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Heart attacks, stroke at work often follow vigorous physical activity, study finds

Date:
February 24, 2014
Source:
American Academy of Neurology (AAN)
Summary:
Firefighters who died of heart attacks and other vascular problems such as stroke while on the job were most often doing vigorous physical activity right before the attack, according to a study. "Knowing that these fatal heart attacks and other vascular events occur relatively frequently, fire departments and other workplaces need to be prepared to recognize these events and screen for those who may be at higher risk," said the study authors.

Firefighters who died of heart attacks and other vascular problems such as stroke while on the job were most often doing vigorous physical activity right before the attack, according to a study released today that will be presented at the American Academy of Neurology's 66th Annual Meeting in Philadelphia, April 26 to May 3, 2014.

"Knowing that these fatal heart attacks and other vascular events occur relatively frequently, fire departments and other workplaces need to be prepared to recognize these events and screen for those who may be at higher risk," said study author Amna Zarar, MD, a researcher at Zeenat Qureshi Stroke Institute in St. Cloud, Minn.

For the study, the researchers gathered data from the National Institute for Occupational Safety and Health that had been received by the Centers for Disease Control and Prevention from 1998 to 2012 on deaths that occurred while firefighters were on duty. The data collected rated the activities the firefighters were engaged in prior to the cardiovascular event as either "light to moderate" or "vigorous."

There were 199 fatal cardiovascular events while firefighters were on duty. Of those, 167 were heart attacks, 12 were from irregular heartbeat, three were from stroke, with the rest from other cardiovascular causes. A total of 148 of the events occurred after vigorous activity lasting an average of 33 minutes. The firefighters who died were an average of 49 years old and had served an average of 22 years as firefighters. CPR was performed for 178 of the firefighters, and an external defibrillator was used for 151 of them.

A total of 88 of the firefighters were actively engaged in fighting a fire at the time of the cardiovascular event, Zarar said. At least 61 were responding to an emergency. About 35 percent of the events occurred at the fire station, triggered by fitness training or lifting heavy fire hoses or other equipment.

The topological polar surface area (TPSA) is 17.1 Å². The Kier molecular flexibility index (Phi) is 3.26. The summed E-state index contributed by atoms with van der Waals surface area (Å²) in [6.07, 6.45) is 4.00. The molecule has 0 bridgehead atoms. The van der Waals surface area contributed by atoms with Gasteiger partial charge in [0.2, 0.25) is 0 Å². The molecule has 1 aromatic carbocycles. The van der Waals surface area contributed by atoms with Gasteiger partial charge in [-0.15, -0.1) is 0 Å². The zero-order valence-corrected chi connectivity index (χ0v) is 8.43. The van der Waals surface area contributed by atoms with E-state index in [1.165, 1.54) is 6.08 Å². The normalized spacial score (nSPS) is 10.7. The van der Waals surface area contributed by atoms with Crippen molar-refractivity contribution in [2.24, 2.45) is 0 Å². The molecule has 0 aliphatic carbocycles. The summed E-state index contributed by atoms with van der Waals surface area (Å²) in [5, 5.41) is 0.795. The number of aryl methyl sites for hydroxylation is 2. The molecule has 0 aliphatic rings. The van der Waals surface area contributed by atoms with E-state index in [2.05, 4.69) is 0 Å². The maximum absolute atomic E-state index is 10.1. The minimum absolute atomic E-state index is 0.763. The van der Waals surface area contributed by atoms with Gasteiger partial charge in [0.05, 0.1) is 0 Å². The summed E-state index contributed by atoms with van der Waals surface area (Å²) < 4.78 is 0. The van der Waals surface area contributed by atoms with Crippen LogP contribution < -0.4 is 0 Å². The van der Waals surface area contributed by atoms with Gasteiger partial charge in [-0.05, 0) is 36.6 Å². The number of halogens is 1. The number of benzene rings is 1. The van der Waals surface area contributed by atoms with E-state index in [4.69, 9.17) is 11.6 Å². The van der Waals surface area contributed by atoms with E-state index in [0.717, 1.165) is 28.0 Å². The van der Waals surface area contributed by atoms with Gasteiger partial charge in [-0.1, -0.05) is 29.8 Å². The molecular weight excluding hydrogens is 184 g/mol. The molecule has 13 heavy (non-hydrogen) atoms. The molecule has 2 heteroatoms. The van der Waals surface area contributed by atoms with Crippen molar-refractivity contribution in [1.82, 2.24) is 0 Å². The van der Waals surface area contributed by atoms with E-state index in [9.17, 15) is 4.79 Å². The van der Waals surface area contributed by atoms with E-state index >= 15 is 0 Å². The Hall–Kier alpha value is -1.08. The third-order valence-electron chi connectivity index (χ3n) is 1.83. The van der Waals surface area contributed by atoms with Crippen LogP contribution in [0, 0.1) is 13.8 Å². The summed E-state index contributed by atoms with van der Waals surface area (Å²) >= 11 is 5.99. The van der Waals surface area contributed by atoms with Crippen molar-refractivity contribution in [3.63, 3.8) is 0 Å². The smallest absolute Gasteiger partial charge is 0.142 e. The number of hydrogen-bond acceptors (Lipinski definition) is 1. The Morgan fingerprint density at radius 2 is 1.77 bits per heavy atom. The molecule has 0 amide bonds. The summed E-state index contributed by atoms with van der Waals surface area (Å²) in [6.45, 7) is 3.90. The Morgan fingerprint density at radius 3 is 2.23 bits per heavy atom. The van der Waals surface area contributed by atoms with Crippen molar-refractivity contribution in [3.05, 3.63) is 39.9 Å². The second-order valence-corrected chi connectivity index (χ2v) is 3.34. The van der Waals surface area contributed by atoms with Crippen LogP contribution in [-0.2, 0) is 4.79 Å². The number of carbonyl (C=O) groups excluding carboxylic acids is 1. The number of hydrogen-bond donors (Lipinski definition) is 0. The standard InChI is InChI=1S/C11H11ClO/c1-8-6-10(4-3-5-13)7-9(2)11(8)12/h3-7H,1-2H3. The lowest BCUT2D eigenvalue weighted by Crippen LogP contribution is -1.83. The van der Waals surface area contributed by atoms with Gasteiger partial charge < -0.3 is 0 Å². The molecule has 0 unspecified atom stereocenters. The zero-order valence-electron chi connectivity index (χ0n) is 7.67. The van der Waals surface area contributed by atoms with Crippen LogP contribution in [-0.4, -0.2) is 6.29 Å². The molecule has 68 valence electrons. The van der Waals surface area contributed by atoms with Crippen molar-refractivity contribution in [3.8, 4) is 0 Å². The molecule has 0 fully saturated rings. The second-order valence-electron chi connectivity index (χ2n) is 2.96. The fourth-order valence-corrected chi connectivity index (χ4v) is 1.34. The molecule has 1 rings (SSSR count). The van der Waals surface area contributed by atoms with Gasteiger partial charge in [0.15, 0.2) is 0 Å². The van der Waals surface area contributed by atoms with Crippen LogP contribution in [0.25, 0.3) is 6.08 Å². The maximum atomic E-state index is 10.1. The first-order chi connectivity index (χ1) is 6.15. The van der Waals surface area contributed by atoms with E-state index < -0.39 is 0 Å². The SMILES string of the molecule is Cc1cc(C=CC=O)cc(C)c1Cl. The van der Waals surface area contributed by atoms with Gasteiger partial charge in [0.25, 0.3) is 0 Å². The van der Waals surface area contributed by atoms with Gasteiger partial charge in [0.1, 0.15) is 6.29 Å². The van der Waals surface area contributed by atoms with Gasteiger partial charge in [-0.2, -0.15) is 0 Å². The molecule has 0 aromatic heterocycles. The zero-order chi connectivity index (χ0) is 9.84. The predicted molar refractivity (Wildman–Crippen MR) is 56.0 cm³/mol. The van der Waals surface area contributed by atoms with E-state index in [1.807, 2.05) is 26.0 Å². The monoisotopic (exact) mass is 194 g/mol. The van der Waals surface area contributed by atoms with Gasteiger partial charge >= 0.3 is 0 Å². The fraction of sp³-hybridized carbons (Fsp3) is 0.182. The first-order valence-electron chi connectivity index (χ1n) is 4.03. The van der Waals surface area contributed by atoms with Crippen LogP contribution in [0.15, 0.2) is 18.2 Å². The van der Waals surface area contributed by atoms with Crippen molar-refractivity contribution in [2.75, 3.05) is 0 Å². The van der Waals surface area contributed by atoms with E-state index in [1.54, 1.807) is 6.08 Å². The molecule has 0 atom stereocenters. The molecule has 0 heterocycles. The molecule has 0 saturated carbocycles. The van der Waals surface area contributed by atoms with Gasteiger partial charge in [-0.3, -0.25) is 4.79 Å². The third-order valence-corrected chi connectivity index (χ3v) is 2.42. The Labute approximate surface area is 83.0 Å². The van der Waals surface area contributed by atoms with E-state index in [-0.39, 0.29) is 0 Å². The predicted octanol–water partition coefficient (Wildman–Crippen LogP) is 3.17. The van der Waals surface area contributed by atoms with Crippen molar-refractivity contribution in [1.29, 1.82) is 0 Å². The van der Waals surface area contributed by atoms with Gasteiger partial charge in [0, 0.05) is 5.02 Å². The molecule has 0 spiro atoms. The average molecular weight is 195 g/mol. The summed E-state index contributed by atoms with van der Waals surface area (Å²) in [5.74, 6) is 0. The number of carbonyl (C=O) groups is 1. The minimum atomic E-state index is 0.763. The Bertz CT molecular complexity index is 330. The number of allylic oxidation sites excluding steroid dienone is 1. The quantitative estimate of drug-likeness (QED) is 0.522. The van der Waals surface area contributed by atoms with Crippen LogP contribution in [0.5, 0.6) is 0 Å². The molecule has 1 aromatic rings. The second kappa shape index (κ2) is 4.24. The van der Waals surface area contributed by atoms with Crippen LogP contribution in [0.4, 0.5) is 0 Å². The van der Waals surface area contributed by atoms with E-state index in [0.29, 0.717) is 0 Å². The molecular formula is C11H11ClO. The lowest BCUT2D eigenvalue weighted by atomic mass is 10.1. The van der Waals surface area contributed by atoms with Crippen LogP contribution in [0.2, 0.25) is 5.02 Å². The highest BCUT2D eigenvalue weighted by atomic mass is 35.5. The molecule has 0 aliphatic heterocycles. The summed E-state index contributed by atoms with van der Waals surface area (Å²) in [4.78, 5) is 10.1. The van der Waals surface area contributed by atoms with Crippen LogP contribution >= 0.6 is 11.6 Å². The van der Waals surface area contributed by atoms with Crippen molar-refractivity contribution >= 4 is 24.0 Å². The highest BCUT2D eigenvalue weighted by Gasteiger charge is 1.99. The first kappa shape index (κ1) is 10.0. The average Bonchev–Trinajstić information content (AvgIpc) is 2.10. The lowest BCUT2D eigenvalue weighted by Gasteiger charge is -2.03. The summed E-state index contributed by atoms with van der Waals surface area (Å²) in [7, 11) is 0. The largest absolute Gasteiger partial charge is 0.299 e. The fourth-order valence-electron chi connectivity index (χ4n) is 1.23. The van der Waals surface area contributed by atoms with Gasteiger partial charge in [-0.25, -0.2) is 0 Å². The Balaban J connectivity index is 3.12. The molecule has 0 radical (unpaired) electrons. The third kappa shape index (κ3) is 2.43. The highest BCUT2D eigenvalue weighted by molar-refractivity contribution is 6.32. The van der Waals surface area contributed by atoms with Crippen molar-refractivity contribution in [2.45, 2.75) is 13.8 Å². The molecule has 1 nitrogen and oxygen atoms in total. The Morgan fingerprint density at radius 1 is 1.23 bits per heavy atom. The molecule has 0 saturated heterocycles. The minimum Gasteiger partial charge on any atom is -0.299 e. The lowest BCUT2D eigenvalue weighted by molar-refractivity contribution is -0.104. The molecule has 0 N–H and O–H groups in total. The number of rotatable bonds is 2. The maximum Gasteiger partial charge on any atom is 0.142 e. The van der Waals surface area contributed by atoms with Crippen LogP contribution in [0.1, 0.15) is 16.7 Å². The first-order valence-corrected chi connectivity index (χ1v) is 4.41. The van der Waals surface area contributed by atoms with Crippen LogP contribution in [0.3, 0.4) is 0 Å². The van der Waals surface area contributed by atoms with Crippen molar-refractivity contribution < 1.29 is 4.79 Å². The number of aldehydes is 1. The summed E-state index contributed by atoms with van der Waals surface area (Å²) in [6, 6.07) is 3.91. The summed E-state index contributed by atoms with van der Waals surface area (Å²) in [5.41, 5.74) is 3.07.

Zarar said screening for those at high risk of heart attack or other events should include tests for high cholesterol, blood sugar tests for diabetes and stress EKG tests. "People also need more awareness of the symptoms and signs that can precede or occur with a heart attack or stroke," Zarar said, "along with better screening for risk factors with regular health check-ups."

Of the 148 firefighters who were engaged in vigorous physical activity at the time of the event, 94 had high cholesterol, 93 had high blood pressure, 42 were smokers, 22 had diabetes and 46 had family members with heart disease.

Of the 51 firefighters who were engaged in light to moderate physical activity at the time of the event, 38 had high blood pressure, 34 had high cholesterol, 20 were smokers, seven had diabetes and 11 had family members with heart disease.


Story Source:

The above story is based on materials provided by American Academy of Neurology (AAN). Note: Materials may be edited for content and length.


Cite This Page:

American Academy of Neurology (AAN). "Heart attacks, stroke at work often follow vigorous physical activity, study finds." ScienceDaily. ScienceDaily, 24 February 2014. <www.sciencedaily.com/releases/2014/02/140224171134.htm>.
American Academy of Neurology (AAN). (2014, February 24). Heart attacks, stroke at work often follow vigorous physical activity, study finds. ScienceDaily. Retrieved July 22, 2014 from www.sciencedaily.com/releases/2014/02/140224171134.htm
American Academy of Neurology (AAN). "Heart attacks, stroke at work often follow vigorous physical activity, study finds." ScienceDaily. www.sciencedaily.com/releases/2014/02/140224171134.htm (accessed July 22, 2014).

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